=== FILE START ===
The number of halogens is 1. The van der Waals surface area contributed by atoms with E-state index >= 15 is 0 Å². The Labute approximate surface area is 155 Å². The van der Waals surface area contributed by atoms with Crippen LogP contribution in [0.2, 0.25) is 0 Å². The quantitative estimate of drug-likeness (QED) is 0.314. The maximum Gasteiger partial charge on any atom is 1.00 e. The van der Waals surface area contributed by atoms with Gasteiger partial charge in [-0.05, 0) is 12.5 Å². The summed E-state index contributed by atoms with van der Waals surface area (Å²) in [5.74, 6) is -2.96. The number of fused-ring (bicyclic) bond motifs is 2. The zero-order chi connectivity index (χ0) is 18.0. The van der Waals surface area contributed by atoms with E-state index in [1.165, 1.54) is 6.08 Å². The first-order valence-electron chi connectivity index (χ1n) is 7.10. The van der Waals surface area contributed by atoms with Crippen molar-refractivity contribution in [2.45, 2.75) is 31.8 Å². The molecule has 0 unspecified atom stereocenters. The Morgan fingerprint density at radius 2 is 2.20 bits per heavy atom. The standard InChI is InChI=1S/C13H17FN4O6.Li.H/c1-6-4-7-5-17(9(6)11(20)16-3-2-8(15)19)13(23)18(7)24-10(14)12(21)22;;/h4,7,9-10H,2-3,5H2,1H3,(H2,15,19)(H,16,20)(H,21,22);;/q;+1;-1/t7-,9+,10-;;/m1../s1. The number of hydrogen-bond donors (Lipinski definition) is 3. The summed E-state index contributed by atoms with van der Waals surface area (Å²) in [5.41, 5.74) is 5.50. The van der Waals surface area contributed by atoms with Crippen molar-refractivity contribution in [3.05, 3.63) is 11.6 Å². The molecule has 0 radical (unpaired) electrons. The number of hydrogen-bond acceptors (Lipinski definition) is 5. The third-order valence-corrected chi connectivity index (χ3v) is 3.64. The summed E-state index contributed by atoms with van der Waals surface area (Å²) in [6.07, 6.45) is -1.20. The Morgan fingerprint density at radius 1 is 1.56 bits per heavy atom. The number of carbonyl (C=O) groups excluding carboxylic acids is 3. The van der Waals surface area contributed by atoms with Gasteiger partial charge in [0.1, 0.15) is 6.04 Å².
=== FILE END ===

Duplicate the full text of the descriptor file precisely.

The number of halogens is 1. The van der Waals surface area contributed by atoms with E-state index >= 15 is 0 Å². The Labute approximate surface area is 155 Å². The van der Waals surface area contributed by atoms with Crippen LogP contribution in [0.2, 0.25) is 0 Å². The quantitative estimate of drug-likeness (QED) is 0.314. The maximum Gasteiger partial charge on any atom is 1.00 e. The van der Waals surface area contributed by atoms with Gasteiger partial charge in [-0.05, 0) is 12.5 Å². The summed E-state index contributed by atoms with van der Waals surface area (Å²) in [5.74, 6) is -2.96. The number of fused-ring (bicyclic) bond motifs is 2. The zero-order chi connectivity index (χ0) is 18.0. The van der Waals surface area contributed by atoms with E-state index in [1.165, 1.54) is 6.08 Å². The first-order valence-electron chi connectivity index (χ1n) is 7.10. The van der Waals surface area contributed by atoms with Crippen molar-refractivity contribution in [2.45, 2.75) is 31.8 Å². The molecule has 0 unspecified atom stereocenters. The Morgan fingerprint density at radius 2 is 2.20 bits per heavy atom. The standard InChI is InChI=1S/C13H17FN4O6.Li.H/c1-6-4-7-5-17(9(6)11(20)16-3-2-8(15)19)13(23)18(7)24-10(14)12(21)22;;/h4,7,9-10H,2-3,5H2,1H3,(H2,15,19)(H,16,20)(H,21,22);;/q;+1;-1/t7-,9+,10-;;/m1../s1. The number of hydrogen-bond donors (Lipinski definition) is 3. The summed E-state index contributed by atoms with van der Waals surface area (Å²) in [5.41, 5.74) is 5.50. The van der Waals surface area contributed by atoms with Crippen molar-refractivity contribution in [3.05, 3.63) is 11.6 Å². The molecule has 0 radical (unpaired) electrons. The number of hydrogen-bond acceptors (Lipinski definition) is 5. The third-order valence-corrected chi connectivity index (χ3v) is 3.64. The summed E-state index contributed by atoms with van der Waals surface area (Å²) in [6.07, 6.45) is -1.20. The Morgan fingerprint density at radius 1 is 1.56 bits per heavy atom. The number of carbonyl (C=O) groups excluding carboxylic acids is 3. The van der Waals surface area contributed by atoms with Gasteiger partial charge in [0.1, 0.15) is 6.04 Å².